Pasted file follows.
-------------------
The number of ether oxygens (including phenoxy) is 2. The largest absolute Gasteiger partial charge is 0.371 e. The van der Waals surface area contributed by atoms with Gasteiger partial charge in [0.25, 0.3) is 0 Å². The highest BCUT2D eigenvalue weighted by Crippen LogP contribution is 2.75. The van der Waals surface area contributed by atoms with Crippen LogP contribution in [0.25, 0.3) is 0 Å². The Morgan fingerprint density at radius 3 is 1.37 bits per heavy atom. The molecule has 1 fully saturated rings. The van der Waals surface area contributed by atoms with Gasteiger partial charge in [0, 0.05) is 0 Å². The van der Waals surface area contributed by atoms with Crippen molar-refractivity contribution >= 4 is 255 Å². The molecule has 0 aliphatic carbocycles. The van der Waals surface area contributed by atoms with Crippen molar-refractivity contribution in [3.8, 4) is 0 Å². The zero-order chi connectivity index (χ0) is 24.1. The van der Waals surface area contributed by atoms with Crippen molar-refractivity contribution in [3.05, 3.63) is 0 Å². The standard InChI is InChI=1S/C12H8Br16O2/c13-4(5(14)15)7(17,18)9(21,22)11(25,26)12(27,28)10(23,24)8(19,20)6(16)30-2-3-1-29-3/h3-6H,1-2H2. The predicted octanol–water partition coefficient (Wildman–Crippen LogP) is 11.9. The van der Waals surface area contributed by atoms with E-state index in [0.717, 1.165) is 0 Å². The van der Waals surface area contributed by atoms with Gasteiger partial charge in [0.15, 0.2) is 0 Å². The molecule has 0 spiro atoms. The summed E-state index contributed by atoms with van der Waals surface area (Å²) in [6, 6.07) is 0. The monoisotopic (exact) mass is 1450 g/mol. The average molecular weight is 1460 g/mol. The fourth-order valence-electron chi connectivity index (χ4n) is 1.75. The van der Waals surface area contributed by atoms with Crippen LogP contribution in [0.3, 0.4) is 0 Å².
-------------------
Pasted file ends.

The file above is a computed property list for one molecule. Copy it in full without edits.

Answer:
The number of ether oxygens (including phenoxy) is 2. The largest absolute Gasteiger partial charge is 0.371 e. The van der Waals surface area contributed by atoms with Gasteiger partial charge in [0.25, 0.3) is 0 Å². The highest BCUT2D eigenvalue weighted by Crippen LogP contribution is 2.75. The van der Waals surface area contributed by atoms with Crippen LogP contribution in [0.25, 0.3) is 0 Å². The Morgan fingerprint density at radius 3 is 1.37 bits per heavy atom. The molecule has 1 fully saturated rings. The van der Waals surface area contributed by atoms with Gasteiger partial charge in [0, 0.05) is 0 Å². The van der Waals surface area contributed by atoms with Crippen molar-refractivity contribution >= 4 is 255 Å². The molecule has 0 aliphatic carbocycles. The van der Waals surface area contributed by atoms with Crippen molar-refractivity contribution in [3.8, 4) is 0 Å². The zero-order chi connectivity index (χ0) is 24.1. The van der Waals surface area contributed by atoms with Crippen molar-refractivity contribution in [3.05, 3.63) is 0 Å². The standard InChI is InChI=1S/C12H8Br16O2/c13-4(5(14)15)7(17,18)9(21,22)11(25,26)12(27,28)10(23,24)8(19,20)6(16)30-2-3-1-29-3/h3-6H,1-2H2. The predicted octanol–water partition coefficient (Wildman–Crippen LogP) is 11.9. The van der Waals surface area contributed by atoms with E-state index in [0.717, 1.165) is 0 Å². The van der Waals surface area contributed by atoms with Gasteiger partial charge in [0.15, 0.2) is 0 Å². The molecule has 0 spiro atoms. The summed E-state index contributed by atoms with van der Waals surface area (Å²) in [6, 6.07) is 0. The monoisotopic (exact) mass is 1450 g/mol. The average molecular weight is 1460 g/mol. The fourth-order valence-electron chi connectivity index (χ4n) is 1.75. The van der Waals surface area contributed by atoms with Crippen LogP contribution in [0.3, 0.4) is 0 Å².